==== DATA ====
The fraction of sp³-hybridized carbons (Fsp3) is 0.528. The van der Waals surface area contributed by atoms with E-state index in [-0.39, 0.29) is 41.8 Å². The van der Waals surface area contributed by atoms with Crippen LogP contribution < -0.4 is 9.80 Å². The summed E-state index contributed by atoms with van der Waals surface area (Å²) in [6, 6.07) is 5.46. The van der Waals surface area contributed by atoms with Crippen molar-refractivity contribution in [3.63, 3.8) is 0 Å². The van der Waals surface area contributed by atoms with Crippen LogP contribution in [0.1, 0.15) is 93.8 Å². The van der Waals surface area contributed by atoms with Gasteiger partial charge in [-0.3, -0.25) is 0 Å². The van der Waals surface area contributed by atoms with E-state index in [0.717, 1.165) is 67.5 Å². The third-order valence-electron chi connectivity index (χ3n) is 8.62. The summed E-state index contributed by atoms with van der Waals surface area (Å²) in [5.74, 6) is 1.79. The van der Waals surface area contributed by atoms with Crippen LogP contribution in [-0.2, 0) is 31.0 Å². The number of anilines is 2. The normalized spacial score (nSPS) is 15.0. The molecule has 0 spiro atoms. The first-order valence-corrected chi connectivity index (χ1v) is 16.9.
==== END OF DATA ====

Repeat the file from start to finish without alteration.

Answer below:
The fraction of sp³-hybridized carbons (Fsp3) is 0.528. The van der Waals surface area contributed by atoms with E-state index in [-0.39, 0.29) is 41.8 Å². The van der Waals surface area contributed by atoms with Crippen LogP contribution < -0.4 is 9.80 Å². The summed E-state index contributed by atoms with van der Waals surface area (Å²) in [6, 6.07) is 5.46. The van der Waals surface area contributed by atoms with Crippen molar-refractivity contribution in [3.63, 3.8) is 0 Å². The van der Waals surface area contributed by atoms with Crippen LogP contribution in [0.1, 0.15) is 93.8 Å². The van der Waals surface area contributed by atoms with Gasteiger partial charge in [-0.3, -0.25) is 0 Å². The van der Waals surface area contributed by atoms with E-state index in [0.717, 1.165) is 67.5 Å². The third-order valence-electron chi connectivity index (χ3n) is 8.62. The summed E-state index contributed by atoms with van der Waals surface area (Å²) in [5.74, 6) is 1.79. The van der Waals surface area contributed by atoms with Crippen LogP contribution in [-0.2, 0) is 31.0 Å². The number of anilines is 2. The normalized spacial score (nSPS) is 15.0. The molecule has 0 spiro atoms. The first-order valence-corrected chi connectivity index (χ1v) is 16.9.